Herbert finished fourth at the Wilkes Open December 28. He lost, 6-1, to Pitt-Johnstown's Albert Miles, then responded with three close wins – all decisions by three points or less – before falling to Penn's Andrew Coles, 2-1, in the consolation final.
THE WEEK AHEAD
The Wilkes-Barre/Scranton Penguins continue to battle for the top spot in the American Hockey League East Division when they play three times in less than 48 hours against two of the other top teams in the East Division.
The Penguins are at Norfolk Friday night before completing a home-and-home with the Admirals Saturday. The Penguins then travel to play at Hershey Sunday afternoon.
East Division rivals Hershey, Wilkes-Barre/Scranton and Norfolk are the only AHL teams with winning percentages above .700.
TOM ROBINSON writes a weekly local sports column for the Susquehanna County Transcript. He can be reached online at RobbyTR@aol.com.
The Racing Reporter
DALE’S BOY Is Growing Up, Daytona Beach, FL – I predict that in 2007, Dale Earnhardt Jr. will finally reach maturity.
Not only as a driver, but as a person.
Dale, Jr. in 2006 at Indy.
Statements between Dale Jr. and his stepmother, Teresa Earnhardt are beginning to sound like a Hollywood soap drama.
But it wasn’t Dale Jr. that threw the first punch.
In the December 14 issue of the Wall Street Journal, Teresa, who was left owning Dale Earnhardt Inc. after her husband, Dale Sr. was killed in a 2001 Daytona crash, said, “Dale Jr. has to decide whether he wants to be a race car driver or a public personality.”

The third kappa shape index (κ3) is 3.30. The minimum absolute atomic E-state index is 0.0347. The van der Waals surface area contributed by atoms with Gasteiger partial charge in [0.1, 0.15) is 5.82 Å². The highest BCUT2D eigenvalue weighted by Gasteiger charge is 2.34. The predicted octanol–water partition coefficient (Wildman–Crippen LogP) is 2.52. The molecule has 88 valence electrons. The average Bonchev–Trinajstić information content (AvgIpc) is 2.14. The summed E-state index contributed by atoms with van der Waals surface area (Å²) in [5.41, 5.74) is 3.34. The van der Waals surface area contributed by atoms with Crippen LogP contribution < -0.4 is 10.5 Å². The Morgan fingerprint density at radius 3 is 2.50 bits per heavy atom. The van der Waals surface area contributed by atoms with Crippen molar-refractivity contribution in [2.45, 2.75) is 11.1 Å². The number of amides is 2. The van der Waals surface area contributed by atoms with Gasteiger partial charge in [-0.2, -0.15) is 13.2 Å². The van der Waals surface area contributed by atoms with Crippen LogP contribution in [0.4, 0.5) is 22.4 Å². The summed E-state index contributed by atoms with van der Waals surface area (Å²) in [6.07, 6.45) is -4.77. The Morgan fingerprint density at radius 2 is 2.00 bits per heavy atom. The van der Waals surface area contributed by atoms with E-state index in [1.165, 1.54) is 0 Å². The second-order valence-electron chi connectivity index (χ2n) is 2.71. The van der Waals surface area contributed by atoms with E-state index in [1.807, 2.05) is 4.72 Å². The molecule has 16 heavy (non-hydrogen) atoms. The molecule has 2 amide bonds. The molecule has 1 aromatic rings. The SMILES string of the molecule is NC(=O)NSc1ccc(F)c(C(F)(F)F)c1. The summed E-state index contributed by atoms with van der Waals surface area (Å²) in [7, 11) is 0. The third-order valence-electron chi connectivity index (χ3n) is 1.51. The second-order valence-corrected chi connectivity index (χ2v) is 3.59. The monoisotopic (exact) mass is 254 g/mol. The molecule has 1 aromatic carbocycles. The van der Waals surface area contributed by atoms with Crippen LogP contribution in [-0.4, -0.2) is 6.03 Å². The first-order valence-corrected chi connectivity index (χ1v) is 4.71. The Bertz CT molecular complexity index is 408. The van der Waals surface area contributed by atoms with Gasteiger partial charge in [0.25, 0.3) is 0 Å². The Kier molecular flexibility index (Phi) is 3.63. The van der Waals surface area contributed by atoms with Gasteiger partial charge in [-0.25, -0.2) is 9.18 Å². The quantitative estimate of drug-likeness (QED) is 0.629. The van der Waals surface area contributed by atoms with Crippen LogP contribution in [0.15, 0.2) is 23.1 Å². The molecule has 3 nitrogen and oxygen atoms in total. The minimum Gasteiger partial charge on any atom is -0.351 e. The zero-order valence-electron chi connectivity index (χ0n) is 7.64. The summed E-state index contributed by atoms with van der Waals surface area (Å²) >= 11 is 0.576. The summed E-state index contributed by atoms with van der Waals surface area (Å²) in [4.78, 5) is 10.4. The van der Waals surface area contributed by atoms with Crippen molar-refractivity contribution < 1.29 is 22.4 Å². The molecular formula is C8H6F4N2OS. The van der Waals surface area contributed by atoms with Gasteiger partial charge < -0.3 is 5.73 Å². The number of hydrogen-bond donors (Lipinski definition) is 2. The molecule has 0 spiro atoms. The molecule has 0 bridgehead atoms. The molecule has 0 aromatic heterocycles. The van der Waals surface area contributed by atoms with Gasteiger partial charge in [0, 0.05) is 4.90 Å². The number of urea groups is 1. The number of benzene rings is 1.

Dale Jr. refused to respond to the remarks until last week during preseason testing at Daytona.
“I tried and tried not to comment on it,” Earnhardt Jr. said. “I was trying not to get involved in it.
“I really didn't appreciate it. I don't know, she might have just been having a bad day or something when she said that. I really don't know where that was coming from. I haven't talked to Teresa about what she said in the paper. I figured if anything needed to be said, she'd call me up and say it.”
Apparently her statements were in response to Earnhardt Jr.’s. growing popularity and his planned business ventures (JR Motorsports), which include his brother Kerry and sister, Kelley Earnhardt Elledge.
There has long been a belief among NASCAR reporters that the relationship between the pair has been only lukewarm. Earnhardt Jr. helped verify those beliefs during the Daytona news conference.